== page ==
|Publication number||US5240322 A|
|Application number||US 07/949,607|
|Publication date||Aug 31, 1993|
|Filing date||Sep 23, 1992|
|Priority date||Sep 23, 1992|
|Publication number||07949607, 949607, US 5240322 A, US 5240322A, US-A-5240322, US5240322 A, US5240322A|
|Inventors||Terry M. Haber, Clark B. Foster, William H. Smedley|
|Original Assignee||Habley Medical Technology Corporation|
|Export Citation||BiBTeX, EndNote, RefMan|
|Patent Citations (15), Referenced by (49), Classifications (16), Legal Events (4)|
|External Links: USPTO, USPTO Assignment, Espacenet|
This invention relates to containers for liquids . having a miscible component. More particularly, this invention relates to mixing containers for storing a liquid pharmaceutical.
Containers are known for storing a pharmaceutical having a liquid component and a second component miscible with a liquid component. A typical container of this type is filled with the pharmaceutical and stored for later use. Some pharmaceuticals separate into their individual components when left in storage. For example, liquid NPH insulin has a crystalline faction which must be in solution in order to be effectively administered. During storage in a container, such crystals precipitate out of the liquid solution and must be thoroughly mixed with the liquid faction just prior to administration. Admixture of the crystalline faction and the liquid faction has been achieved in the past in a number of different ways. One such technique is to provide a mixing element which is freely moveable within the container, in a similar manner to the mixing ball found in ordinary aerosol spray cans. This solution has been found to be less than desirable, since the crystalline faction is composed of delicate crystals which should not be ruptured during the mixing process. The use of a freely moveable mixing element within the container, however, has been found to rupture the crystals, which severely impairs the effectiveness of the pharmaceutical. Efforts in the past to provide a pharmaceutical mixing container devoid of the above disadvantage have not been successful to date.
The invention comprises a pharmaceutical mixing container with a controllably moveable element contained therein which is capable of providing relatively gentle mixing action to thoroughly admix separated components in a pharmaceutical without mechanically damaging those components.
A pharmaceutical mixing container for storing a liquid having at least two miscible components includes a housing having a first end, a second end and a wall structure defining an inner volume, the housing preferably having cylindrical geometry. A closure member providing a fluid seal is arranged at the first end of the housing, the closure member preferably including a septum and a retaining band for securing the septum to the first end of the housing. A sealing member is positioned at least partially within the housing, preferably adjacent the second end, and provides a second fluid seal for containing the liquid within the housing. A mixing member is rotatably mounted within the inner volume of the housing, the member being pivotally carried by the sealing member. The mixing element is provided with at least one, and preferably several, mixing vanes which contact the liquid within the inner volume of the container. The mixing element further includes a magnetic element which is magnetically interactive with a magnetic member. A magnetic field generating means is located externally of the inner volume of the container. The magnetic field generating means preferably comprises a permanent magnet dimensioned to provide magnetic coupling with the mixing element when brought into close proximity to the sealing member. When the magnetic field generating means is in the magnetic coupling position, rotation of the magnetic field generating means about the axis of rotation of the mixing element causes the mixing element to rotate in the liquid to create waves within the liquid. In the preferred embodiment, the housing is cylindrical, the axis of rotation of the mixing element lies along the cylinder axis, and the magnetic field generating means is mounted on a drive stem which mates with a recess in the sealing member. This permits the mixing element to be readily rotated about the housing axis to provide thorough admixing of the pharmaceutical constituent ingredients.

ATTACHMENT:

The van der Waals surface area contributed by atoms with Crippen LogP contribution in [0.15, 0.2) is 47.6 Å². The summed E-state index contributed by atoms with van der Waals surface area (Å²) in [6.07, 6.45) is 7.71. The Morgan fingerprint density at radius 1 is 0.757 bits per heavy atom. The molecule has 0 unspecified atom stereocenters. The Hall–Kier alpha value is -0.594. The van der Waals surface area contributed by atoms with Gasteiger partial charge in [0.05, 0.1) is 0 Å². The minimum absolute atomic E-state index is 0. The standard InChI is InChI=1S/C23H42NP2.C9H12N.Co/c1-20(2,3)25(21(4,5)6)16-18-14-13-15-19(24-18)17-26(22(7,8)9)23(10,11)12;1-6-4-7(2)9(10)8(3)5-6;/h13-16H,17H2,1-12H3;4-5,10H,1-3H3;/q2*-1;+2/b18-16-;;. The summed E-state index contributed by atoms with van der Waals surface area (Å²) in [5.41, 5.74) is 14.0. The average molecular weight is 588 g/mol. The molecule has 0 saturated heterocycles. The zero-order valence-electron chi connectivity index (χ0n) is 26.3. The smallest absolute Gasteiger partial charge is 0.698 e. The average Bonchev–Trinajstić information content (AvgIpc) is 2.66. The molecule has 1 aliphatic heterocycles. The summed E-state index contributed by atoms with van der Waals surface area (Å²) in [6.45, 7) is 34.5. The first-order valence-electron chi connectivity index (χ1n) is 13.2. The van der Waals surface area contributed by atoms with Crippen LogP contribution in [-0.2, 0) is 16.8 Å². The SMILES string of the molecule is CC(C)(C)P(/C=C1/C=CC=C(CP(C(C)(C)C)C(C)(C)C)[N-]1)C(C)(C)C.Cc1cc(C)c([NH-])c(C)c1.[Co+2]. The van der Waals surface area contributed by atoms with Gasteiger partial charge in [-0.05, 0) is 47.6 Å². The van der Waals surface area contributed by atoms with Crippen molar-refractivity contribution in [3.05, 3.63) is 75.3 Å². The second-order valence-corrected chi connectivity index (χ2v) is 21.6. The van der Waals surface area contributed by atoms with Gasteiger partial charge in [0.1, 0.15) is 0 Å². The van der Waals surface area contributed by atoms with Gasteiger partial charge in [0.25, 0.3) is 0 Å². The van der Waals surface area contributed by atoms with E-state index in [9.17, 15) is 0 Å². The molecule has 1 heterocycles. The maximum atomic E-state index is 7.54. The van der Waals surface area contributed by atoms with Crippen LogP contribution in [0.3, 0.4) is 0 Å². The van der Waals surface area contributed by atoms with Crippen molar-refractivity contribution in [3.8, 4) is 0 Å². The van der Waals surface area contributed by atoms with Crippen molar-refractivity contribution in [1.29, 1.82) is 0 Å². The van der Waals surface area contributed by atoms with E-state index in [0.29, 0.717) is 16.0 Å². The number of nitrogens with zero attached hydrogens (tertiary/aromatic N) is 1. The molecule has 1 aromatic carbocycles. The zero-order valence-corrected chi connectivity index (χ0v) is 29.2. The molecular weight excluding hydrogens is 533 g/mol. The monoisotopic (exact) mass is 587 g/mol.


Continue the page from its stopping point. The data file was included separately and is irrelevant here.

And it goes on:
In use, the liquid is stored within the container and is admixed prior to administration by imparting motion to the mixing element by first bringing the magnetic field generating means into close proximity with the sealing member and then manually rotating the external magnetic field generating means. As the magnetic member is correspondingly rotated, the mixing member vanes cause turbulence within the liquid, thereby admixing the constituent ingredients. Since the velocity of rotation of the mixing member is controlled by the user, mechanical damage to the constituents being admixed is minimized or eliminated by rotating the mixing member at a gentle rate.